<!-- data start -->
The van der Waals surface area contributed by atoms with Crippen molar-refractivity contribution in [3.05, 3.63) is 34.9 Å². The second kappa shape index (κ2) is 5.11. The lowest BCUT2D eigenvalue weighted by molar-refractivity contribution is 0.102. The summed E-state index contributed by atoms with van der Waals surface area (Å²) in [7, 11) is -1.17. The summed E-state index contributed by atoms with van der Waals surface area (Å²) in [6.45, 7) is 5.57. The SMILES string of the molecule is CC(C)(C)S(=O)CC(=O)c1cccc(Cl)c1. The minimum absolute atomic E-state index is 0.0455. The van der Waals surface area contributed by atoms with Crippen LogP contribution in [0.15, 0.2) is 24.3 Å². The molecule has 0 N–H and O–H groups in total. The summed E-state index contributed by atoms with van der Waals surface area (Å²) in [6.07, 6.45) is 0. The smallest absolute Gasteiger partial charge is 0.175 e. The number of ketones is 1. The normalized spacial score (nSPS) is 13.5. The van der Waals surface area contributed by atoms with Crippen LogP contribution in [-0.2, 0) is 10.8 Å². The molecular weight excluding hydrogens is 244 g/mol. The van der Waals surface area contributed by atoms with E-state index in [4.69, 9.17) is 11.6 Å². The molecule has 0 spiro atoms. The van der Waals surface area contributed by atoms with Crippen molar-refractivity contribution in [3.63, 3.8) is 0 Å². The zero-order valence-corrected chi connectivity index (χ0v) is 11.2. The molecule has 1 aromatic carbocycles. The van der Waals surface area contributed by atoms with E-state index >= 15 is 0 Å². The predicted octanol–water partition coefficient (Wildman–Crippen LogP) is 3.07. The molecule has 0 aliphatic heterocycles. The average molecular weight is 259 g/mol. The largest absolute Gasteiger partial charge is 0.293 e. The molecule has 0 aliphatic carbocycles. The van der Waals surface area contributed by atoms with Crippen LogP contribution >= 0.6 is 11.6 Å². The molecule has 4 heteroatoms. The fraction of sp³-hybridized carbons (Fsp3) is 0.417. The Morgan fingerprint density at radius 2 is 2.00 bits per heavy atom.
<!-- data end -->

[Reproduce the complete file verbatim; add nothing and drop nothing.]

The van der Waals surface area contributed by atoms with Crippen molar-refractivity contribution in [3.05, 3.63) is 34.9 Å². The second kappa shape index (κ2) is 5.11. The lowest BCUT2D eigenvalue weighted by molar-refractivity contribution is 0.102. The summed E-state index contributed by atoms with van der Waals surface area (Å²) in [7, 11) is -1.17. The summed E-state index contributed by atoms with van der Waals surface area (Å²) in [6.45, 7) is 5.57. The SMILES string of the molecule is CC(C)(C)S(=O)CC(=O)c1cccc(Cl)c1. The minimum absolute atomic E-state index is 0.0455. The van der Waals surface area contributed by atoms with Crippen LogP contribution in [0.15, 0.2) is 24.3 Å². The molecule has 0 N–H and O–H groups in total. The summed E-state index contributed by atoms with van der Waals surface area (Å²) in [6.07, 6.45) is 0. The smallest absolute Gasteiger partial charge is 0.175 e. The number of ketones is 1. The normalized spacial score (nSPS) is 13.5. The van der Waals surface area contributed by atoms with Crippen LogP contribution in [-0.2, 0) is 10.8 Å². The molecular weight excluding hydrogens is 244 g/mol. The van der Waals surface area contributed by atoms with E-state index in [4.69, 9.17) is 11.6 Å². The molecule has 0 spiro atoms. The van der Waals surface area contributed by atoms with Crippen molar-refractivity contribution in [3.63, 3.8) is 0 Å². The zero-order valence-corrected chi connectivity index (χ0v) is 11.2. The molecule has 1 aromatic carbocycles. The van der Waals surface area contributed by atoms with E-state index >= 15 is 0 Å². The predicted octanol–water partition coefficient (Wildman–Crippen LogP) is 3.07. The molecule has 0 aliphatic heterocycles. The average molecular weight is 259 g/mol. The largest absolute Gasteiger partial charge is 0.293 e. The molecule has 0 aliphatic carbocycles. The van der Waals surface area contributed by atoms with Crippen LogP contribution >= 0.6 is 11.6 Å². The molecule has 4 heteroatoms. The fraction of sp³-hybridized carbons (Fsp3) is 0.417. The Morgan fingerprint density at radius 2 is 2.00 bits per heavy atom.